Longevity of Buried PVC Liner Report

Paper presented by Fred Rohe, [then] President of EPI

Your request for information relative to the longevity of PVC liner in buried applications is an often received question. The U.S. Bureau of Reclamation is one of our best resources for information relative to the longevity of buried PVC geomembrane liners. On December 14, 1989, the Bureau presented a paper at the "Seaming of Geosynthetics" conference at the Geosynthetic Research Institute, Drexel University, Philadelphia, PA. This research paper details tests conducted on actual in place PVC liner installations, and includes the following information:

One of the earliest Bureau of Reclamation PVC lining installations was in 1957 on the Shoshone Project in Wyoming. Over the years, the Bureau of Reclamation has obtained samples of PVC from various installations to determine the aging characteristics of PVC geomembranes. In the Spring of 1961, a section of .25mm (10 mil) PVC was installed on the Bugg Lateral, Tucumcari, New Mexico. Samples were obtained in 1965, 1970, 1975, 1980, and 1988 (after 27 years of service). The results of the sampling indicated the lining was intact below the water level. The samples obtained after 4, 9, and 27 years of service contained factory seams, which had been made with a chemical weld. Tensile tests were conducted to determine the bonded shear strength and peel strength of the 27-year-old factory seams. Results of the laboratory tests conducted on the seam samples indicated that the factory-fabricated seams are in excellent condition with no loss in seam strength. The bonded shear strength of the 10 mil PVC was 33.1 lbs. per inch width, and the peel strength was 19.9 lbs. per inch width after 27 years. (Current minimum requirements are 23 lbs. shear and 10 lbs. peel.)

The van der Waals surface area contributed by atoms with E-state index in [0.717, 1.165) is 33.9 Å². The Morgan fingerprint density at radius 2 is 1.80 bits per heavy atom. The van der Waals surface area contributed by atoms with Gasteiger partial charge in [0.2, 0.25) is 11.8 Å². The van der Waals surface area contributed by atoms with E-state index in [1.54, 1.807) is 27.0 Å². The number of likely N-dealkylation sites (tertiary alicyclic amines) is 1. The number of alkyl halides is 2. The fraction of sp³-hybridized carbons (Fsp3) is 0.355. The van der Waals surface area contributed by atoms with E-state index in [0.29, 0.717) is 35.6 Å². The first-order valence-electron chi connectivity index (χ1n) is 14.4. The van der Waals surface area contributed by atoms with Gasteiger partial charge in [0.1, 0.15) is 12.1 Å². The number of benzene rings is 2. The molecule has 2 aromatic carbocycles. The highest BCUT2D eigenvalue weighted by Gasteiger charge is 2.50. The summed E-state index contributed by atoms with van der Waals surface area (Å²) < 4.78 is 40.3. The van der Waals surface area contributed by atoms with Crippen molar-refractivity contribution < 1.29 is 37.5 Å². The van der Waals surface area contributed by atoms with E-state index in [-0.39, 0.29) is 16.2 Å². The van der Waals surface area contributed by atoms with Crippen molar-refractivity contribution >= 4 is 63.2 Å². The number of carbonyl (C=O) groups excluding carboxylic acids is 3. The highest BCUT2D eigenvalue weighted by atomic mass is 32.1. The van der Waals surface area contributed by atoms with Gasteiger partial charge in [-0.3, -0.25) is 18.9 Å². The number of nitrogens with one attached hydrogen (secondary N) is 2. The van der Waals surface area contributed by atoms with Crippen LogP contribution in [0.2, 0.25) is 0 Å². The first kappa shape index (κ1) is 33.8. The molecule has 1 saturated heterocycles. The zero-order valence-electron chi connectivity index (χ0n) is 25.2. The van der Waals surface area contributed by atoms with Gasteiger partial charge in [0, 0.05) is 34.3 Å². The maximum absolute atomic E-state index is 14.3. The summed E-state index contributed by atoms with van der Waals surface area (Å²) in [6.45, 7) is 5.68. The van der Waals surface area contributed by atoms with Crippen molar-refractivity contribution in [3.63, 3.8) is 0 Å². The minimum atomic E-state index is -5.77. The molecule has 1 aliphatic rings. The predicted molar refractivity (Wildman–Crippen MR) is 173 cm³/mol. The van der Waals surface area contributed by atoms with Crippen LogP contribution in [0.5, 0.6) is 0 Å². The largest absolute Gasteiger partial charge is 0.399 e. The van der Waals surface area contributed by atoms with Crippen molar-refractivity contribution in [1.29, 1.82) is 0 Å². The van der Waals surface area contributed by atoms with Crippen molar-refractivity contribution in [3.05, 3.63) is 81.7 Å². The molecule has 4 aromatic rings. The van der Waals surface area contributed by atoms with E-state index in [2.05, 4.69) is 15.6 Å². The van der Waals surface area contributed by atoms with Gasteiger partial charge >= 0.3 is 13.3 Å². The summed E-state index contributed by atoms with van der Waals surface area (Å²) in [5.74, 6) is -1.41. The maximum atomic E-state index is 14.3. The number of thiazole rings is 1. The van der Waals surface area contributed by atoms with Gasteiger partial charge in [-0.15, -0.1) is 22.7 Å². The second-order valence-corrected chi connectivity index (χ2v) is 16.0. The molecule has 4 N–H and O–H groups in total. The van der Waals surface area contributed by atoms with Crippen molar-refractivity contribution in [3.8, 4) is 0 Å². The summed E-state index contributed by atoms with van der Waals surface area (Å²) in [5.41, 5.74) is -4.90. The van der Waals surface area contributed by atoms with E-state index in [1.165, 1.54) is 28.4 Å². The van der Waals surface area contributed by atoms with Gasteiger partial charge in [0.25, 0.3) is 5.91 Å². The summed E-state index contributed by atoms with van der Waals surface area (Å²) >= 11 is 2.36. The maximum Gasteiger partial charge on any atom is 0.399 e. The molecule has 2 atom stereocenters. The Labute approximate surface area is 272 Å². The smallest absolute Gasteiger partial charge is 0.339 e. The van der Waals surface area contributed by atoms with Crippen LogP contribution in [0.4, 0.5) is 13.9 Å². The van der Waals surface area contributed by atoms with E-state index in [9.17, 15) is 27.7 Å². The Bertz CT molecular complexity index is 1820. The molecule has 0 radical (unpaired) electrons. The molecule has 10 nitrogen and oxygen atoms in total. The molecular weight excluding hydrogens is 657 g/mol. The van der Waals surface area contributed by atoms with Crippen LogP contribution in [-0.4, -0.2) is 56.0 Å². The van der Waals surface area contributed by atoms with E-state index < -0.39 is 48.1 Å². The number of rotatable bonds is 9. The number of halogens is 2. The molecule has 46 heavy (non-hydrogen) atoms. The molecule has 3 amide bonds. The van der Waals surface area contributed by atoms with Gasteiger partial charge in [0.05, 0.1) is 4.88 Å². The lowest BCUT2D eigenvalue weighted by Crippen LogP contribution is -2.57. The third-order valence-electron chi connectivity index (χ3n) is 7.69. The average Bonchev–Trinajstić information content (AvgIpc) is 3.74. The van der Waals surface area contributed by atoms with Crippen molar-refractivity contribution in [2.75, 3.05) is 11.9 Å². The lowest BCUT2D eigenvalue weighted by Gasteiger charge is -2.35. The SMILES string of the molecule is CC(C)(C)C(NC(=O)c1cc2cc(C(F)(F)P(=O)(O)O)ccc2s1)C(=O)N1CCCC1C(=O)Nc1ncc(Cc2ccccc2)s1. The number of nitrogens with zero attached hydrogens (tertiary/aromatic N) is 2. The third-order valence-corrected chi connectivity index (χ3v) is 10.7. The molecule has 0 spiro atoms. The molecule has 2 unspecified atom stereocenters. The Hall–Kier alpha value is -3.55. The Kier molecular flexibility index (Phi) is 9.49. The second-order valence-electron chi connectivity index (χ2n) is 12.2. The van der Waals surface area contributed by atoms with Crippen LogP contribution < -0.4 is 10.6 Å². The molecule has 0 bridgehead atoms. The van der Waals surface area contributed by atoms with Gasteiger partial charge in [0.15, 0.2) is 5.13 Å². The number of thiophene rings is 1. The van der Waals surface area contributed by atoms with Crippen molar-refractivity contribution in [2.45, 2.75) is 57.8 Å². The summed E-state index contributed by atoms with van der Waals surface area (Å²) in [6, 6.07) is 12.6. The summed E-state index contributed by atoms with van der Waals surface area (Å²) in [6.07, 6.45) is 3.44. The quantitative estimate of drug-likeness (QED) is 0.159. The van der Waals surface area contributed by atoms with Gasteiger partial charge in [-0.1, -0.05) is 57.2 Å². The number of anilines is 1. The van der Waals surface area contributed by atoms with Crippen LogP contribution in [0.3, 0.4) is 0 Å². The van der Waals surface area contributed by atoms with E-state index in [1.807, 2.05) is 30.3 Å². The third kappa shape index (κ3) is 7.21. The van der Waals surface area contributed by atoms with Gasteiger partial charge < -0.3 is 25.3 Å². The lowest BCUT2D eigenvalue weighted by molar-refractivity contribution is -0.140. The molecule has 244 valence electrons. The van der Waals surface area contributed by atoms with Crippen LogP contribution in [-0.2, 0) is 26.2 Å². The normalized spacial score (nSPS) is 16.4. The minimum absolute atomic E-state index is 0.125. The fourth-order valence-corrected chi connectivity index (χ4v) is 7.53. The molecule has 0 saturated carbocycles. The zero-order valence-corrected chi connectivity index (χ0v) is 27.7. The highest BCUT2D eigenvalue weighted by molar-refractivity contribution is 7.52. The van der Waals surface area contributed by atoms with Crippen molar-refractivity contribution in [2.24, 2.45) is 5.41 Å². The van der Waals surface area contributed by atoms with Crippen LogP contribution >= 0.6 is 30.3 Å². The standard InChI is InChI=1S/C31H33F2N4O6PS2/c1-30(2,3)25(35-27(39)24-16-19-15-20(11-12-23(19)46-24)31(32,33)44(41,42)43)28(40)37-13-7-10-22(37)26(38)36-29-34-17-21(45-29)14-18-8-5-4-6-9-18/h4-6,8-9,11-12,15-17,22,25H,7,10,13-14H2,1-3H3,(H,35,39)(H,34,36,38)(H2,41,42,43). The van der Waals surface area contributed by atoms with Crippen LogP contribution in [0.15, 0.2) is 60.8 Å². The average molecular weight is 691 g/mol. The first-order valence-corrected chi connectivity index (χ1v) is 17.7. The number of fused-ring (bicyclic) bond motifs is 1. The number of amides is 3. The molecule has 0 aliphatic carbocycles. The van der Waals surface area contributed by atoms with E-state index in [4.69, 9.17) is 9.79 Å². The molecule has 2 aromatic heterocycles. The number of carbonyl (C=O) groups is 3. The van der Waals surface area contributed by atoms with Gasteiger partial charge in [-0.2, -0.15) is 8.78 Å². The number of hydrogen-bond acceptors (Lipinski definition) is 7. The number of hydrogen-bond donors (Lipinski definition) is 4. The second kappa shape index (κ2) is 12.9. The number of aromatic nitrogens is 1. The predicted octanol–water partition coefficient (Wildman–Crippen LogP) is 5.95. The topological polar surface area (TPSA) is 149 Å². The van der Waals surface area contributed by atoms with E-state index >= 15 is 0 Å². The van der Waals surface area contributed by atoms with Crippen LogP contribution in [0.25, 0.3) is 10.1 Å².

The Bureau of Reclamation also removed samples of 10 mil PVC from the Helena Valley Canal, which was installed in 1968. Test results indicate that, as with the Bugg Lateral lining, the PVC liner and the factory seams continue to retain their integrity. The bonded seam strength was 29.2 lbs. per inch width, and the peel adhesion strength was 21.1 lbs. per inch width when the tests were conducted.

The Bureau of Reclamation's conclusions are that "The results of tests conducted on samples of in-service linings indicate that the factory seams retain excellent shear and peel strength properties with no apparent signs of deterioration." The Bureau also concluded, "Results of laboratory tests involving various environmental aging conditions indicate that there is no appreciable difference in the performance of solvent or dielectrically made factory seams."

The experiences detailed here with 10 mil PVC on 2/1 slopes show how well this material performs over the long term. Since today's projects usually use 20 or 30 mil thick PVC, you can be assured of excellent, long-term performance of PVC geomembrane liner for your application.  More information from Michigan State University is available in the W.K. Kellogg research report.

If you would like a copy of the complete report, please contact the U. S. Bureau of Reclamation, Denver, Colorado, and ask for the paper entitled "Bureau of Reclamation Experiences with PVC Seams" authored by Mr. William R. Morrison and Mr. J. Jay Swihart. If I can answer any questions, or be of further assistance, please feel free to contact me at your convenience.



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